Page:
• Example 2: In five cases the tusk was sectioned transversely near the free gingival margin, using a wood saw, to provide optimal exposure of the pulp chamber of the remaining, proximal section of the tusk. Carbide burs attached to a variable-speed drill were used to increase exposure to the pulp chamber, then the remaining pulp was removed using stainless steel rods and hooks. The wall of the tusk was then cut longitudinally into several (three or four) sections, using a wood saw inserted into the pulp chamber. The tusk was loosened from the periodontal membrane using bone gouges. A specially prepared instrument was used to split the longitudinal segments from one another and free them from the wall of the alveolus; inserted between the alveolar wall and the tusk, blade in the saw cut and facing towards the tusk, this instrument was advanced towards the base of the tusk by tapping it with a metal mallet. Stainless steel rods, 24 cm long, shaped like screwdrivers, were used to free each tusk segment from its proximal attachment to the alveolar bone. The sections of tusk were removed separately, starting with the smallest section, by grasping each section with pliers. After the last piece had been removed the socket was flushed with dilute organic iodine solution. (J2.20.w4)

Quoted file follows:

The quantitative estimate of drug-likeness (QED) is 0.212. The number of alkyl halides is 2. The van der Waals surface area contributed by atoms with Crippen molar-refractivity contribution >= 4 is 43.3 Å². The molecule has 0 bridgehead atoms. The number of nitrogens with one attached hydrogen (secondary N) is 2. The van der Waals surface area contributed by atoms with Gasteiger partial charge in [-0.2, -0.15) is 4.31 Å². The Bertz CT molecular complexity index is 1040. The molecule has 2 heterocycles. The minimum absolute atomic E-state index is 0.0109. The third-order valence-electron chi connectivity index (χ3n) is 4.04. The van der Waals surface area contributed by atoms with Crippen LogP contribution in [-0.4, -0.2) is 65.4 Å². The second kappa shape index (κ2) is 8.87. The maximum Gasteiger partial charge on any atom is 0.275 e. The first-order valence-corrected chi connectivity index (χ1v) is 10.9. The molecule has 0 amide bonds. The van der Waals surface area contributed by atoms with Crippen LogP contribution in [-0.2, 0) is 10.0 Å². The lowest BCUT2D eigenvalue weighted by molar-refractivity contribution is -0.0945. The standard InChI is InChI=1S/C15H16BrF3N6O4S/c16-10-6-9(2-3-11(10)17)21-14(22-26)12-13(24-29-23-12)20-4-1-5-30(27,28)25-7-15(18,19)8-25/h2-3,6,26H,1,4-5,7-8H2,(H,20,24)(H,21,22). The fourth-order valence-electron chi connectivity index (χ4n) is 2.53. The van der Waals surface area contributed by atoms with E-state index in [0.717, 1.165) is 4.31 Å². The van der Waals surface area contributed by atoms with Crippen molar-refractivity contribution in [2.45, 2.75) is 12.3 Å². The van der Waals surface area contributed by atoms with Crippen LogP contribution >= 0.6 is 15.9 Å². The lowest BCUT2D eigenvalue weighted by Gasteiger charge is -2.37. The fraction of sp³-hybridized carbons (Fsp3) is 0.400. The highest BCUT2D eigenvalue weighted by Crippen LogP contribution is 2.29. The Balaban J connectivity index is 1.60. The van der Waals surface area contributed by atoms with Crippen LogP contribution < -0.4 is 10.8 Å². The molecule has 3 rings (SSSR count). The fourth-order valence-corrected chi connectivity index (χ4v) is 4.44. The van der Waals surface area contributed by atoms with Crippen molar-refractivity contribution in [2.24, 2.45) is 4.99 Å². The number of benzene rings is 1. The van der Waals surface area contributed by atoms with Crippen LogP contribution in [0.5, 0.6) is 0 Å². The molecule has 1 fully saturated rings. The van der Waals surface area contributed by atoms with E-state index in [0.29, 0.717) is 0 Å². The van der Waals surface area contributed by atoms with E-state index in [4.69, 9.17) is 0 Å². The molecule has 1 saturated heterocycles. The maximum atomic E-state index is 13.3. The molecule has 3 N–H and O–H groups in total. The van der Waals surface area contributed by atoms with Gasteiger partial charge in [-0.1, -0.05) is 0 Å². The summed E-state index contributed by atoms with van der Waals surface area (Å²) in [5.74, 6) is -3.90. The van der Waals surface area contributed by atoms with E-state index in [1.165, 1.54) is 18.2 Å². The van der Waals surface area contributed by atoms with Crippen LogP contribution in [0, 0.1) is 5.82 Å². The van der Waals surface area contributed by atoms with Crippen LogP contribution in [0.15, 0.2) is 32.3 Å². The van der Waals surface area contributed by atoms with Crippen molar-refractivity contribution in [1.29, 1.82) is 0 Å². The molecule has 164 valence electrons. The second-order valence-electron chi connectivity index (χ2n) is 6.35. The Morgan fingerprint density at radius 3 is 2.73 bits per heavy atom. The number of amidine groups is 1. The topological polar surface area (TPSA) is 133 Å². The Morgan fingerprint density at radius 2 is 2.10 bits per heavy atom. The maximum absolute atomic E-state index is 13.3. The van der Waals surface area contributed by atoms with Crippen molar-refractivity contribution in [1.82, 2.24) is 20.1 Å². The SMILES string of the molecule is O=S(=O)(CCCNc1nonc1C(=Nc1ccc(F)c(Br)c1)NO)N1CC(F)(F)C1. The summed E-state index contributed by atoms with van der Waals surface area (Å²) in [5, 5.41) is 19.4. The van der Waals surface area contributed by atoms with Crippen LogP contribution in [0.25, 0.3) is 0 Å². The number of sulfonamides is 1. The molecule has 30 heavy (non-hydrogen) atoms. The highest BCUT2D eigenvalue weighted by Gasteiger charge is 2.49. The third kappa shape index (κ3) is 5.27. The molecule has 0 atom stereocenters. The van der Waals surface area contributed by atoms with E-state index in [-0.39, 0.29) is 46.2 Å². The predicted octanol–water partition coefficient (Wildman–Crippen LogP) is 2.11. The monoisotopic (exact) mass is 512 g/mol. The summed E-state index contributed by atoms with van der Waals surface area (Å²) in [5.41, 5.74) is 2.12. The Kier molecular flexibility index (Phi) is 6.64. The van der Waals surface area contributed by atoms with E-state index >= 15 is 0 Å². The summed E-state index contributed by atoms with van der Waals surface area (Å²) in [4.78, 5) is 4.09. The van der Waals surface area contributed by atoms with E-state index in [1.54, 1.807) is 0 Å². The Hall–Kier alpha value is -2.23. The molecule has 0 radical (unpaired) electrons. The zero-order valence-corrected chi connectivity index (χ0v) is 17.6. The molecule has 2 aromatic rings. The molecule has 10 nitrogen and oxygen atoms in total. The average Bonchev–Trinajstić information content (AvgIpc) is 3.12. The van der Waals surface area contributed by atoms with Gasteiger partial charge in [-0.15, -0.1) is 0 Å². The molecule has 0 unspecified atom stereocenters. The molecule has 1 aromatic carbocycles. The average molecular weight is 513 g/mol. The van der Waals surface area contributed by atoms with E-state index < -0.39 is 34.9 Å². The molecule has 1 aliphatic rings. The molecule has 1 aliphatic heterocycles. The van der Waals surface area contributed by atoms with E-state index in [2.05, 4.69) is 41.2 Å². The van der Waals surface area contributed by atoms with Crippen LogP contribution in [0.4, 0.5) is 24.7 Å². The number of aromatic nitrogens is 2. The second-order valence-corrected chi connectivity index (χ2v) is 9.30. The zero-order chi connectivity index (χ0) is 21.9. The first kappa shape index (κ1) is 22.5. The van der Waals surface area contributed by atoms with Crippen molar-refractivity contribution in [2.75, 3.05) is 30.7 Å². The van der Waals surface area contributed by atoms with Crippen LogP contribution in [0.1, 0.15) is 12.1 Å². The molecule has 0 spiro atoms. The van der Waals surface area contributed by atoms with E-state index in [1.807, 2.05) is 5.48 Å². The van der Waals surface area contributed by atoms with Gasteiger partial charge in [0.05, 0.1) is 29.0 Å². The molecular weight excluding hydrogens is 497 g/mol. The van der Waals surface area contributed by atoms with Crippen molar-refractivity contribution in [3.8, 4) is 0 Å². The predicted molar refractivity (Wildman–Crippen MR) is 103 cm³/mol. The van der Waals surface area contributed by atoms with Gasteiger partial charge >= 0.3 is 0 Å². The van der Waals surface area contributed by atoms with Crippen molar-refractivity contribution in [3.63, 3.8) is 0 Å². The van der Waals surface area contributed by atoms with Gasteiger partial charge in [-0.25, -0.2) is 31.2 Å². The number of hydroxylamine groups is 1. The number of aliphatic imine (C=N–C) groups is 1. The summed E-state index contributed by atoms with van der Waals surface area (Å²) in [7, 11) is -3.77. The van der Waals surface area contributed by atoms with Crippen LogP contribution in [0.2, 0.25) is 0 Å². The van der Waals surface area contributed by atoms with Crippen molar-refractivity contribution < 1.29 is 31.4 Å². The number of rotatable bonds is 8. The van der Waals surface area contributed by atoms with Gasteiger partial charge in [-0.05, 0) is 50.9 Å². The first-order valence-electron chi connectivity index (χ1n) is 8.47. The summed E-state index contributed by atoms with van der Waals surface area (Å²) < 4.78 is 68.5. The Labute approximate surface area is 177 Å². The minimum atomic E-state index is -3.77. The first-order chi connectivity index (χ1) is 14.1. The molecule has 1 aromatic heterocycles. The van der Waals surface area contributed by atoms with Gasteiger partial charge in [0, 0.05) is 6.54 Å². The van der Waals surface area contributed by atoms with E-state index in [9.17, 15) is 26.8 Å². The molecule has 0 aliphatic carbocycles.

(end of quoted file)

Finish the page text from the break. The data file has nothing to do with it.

• Post surgery, the alveolar chamber was flushed using dilute organic iodine solution on a daily to monthly frequency, plus post-operative systemic antibiotics. The alveolar chamber filled with granulation tissue within about four months. (J2.20.w4)
      • Caution: repeated flushing of the socket may destroy the clot, hindering formation of granulation tissue and healing. (V.w82)
      • Required instruments include chisels, elevators, splitters and modified forceps. (J2.34.w3)
  • Induced tusk extraction without anaesthesia: